direct product

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The direct product of sets A={x, y, z} and B={1, 2, 3}
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direct product (plural direct products)

  1. (set theory) The set of all possible tuples whose elements are elements of given, separately specified, sets.
    If A and B are sets, their direct product is the set of ordered pairs (a,b) with a in A and b in B.
  2. (group theory) Such a set of tuples formed from two or more groups, forming another group whose group operation is the component-wise application of the original group operations and of which the original groups are normal subgroups.
    • 1976, Marshall Hall, Jr., The Theory of Groups, 2nd edition, page 40,
      Theorem 3.2.3. A periodic Abelian group is the direct product of its Sylow subgroups, S(p).
  3. (ring theory) Such a set of tuples formed from two or more rings, forming another ring whose operations arise from the component-wise application of the corresponding original ring operations.
  4. (topology) A topological space analogously formed from two or more (up to an infinite number of) topological spaces.
  5. (mathematics) Any of a number of mathematical objects analogously derived from a given ordered set of objects.
    • 1978, K. Itô, An Introduction to Probability Theory[1], page 53:
      Let us start with the definition of the direct product of two probability measures. Let and be probability measures on and , respectively, and denote by . A probability measure on with is called the direct product of and (written ) if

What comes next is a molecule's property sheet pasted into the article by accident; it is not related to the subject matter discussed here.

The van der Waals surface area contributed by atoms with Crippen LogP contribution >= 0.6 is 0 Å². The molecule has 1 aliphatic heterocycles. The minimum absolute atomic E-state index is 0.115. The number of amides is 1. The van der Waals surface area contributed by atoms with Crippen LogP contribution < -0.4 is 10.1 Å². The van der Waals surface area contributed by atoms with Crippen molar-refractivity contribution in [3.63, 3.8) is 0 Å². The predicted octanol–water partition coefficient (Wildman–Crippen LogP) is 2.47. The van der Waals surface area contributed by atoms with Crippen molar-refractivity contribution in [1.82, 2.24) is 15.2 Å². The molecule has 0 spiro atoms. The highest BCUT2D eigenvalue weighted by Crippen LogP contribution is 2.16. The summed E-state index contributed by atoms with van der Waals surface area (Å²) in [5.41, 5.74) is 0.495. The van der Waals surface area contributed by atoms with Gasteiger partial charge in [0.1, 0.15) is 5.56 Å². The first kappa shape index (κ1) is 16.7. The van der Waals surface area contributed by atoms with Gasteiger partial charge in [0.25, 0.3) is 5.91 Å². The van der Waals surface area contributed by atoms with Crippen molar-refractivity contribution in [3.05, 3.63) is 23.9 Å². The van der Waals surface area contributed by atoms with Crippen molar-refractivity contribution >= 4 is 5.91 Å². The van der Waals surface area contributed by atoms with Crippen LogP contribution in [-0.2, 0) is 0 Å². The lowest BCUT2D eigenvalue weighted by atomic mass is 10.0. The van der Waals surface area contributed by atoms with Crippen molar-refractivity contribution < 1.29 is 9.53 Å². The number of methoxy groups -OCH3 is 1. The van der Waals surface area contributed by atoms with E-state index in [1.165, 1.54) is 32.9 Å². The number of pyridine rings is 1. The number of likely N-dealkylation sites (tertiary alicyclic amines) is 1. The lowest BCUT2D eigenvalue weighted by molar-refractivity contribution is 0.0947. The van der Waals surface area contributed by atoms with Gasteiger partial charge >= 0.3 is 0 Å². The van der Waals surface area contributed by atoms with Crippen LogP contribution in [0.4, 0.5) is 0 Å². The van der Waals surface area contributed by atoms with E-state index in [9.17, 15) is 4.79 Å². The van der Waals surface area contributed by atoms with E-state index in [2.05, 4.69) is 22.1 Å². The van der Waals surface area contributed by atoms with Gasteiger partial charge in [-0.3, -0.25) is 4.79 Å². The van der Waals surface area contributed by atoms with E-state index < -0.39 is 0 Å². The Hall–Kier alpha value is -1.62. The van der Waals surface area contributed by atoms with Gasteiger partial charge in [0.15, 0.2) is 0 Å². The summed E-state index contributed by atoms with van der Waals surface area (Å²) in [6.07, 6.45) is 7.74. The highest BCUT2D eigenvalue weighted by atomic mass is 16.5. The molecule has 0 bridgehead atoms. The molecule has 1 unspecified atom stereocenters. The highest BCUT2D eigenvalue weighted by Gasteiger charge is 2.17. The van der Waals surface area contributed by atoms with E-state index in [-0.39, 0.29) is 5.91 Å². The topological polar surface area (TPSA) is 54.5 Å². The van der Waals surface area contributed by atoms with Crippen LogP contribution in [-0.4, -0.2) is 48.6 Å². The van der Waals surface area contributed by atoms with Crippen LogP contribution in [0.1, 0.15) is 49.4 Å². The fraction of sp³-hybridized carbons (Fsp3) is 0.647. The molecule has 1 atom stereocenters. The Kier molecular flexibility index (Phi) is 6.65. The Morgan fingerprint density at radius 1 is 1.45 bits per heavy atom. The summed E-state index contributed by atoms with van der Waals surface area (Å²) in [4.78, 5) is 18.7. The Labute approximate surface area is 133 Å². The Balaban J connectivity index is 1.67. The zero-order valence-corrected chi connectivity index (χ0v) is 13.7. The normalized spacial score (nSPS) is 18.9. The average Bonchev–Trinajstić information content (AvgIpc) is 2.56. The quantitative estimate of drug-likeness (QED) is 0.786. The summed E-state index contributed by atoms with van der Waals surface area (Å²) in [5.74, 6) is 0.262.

The probability space is called the direct product of and , written
      For example, the Lebesgue measure on [0, 1]2 is the direct product of that on [0, 1] and itself.
  6. (category theory) A high-level generalization of the preceding that applies to objects in an arbitrary category and produces a new object constructable by morphisms from each of the the original objects.

Usage notes[edit]

In the cases of abelian groups and of rings, the term direct product is synonymous with direct sum.

In the case of topological spaces, in order for the resultant space to be regarded as a categorical product (i.e., a direct product in the category theory sense), the space should be equipped with the product topology (rather than the box topology, which is more intuitively derived from the topologies of the component spaces).

Related terms[edit]